Six other justices felt that the Court could and should conduct the Pike balancing test, although they disagreed on the outcome. Justice Sonia Sotomayor wrote an opinion concurring in part, which was joined by Justice Elena Kagan; Chief Justice John Roberts wrote an opinion concurring in part and dissenting in part that was joined by Justices Samuel Alito, Brett Kavanaugh, and Ketanji Brown Jackson. Justice Gorsuch, joined by Justices Thomas, Sotomayor, and Kagan, found that the allegations in the complaint were insufficient as a matter of law to demonstrate a substantial burden on interstate commerce, a showing Pike requires before a court may assess the law’s competing benefits or weigh the two sides against each other. Meanwhile, Justice Amy Coney Barrett concluded that the judgment should be affirmed because Pike balancing requires both the benefits and burdens of a State law to be judicially cognizable and comparable, but the benefits and burdens of Proposition 12 are incommensurable.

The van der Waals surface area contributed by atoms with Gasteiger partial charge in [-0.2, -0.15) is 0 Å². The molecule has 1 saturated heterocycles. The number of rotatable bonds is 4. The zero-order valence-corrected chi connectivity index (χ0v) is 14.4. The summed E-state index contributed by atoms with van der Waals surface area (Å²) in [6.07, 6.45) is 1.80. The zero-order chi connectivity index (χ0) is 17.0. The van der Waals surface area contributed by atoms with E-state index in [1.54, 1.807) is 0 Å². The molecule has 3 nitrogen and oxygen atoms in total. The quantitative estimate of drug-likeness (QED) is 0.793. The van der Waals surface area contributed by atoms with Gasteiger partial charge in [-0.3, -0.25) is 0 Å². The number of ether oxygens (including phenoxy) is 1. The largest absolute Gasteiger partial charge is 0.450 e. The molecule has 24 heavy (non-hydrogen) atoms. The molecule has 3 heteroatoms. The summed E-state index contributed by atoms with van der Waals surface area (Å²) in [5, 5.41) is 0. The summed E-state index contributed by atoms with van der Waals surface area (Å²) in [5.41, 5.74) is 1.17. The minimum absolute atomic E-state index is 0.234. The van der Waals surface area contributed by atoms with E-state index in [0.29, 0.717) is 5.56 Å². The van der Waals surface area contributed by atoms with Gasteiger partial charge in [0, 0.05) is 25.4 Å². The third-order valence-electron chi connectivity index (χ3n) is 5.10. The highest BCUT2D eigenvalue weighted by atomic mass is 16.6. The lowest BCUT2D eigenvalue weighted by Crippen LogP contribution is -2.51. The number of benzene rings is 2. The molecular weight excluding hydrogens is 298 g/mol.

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Congress of the United States begun and held at the City of New-York, on Wednesday the fourth of March, one thousand seven hundred and eighty nine.
THE Conventions of a number of the States, having at the time of their adopting the Constitution, expressed a desire, in order to prevent misconstruction or abuse of its powers, that further declaratory and restrictive clauses should be added: And as extending the ground of public confidence in the Government, will best ensure the beneficent ends of its institution.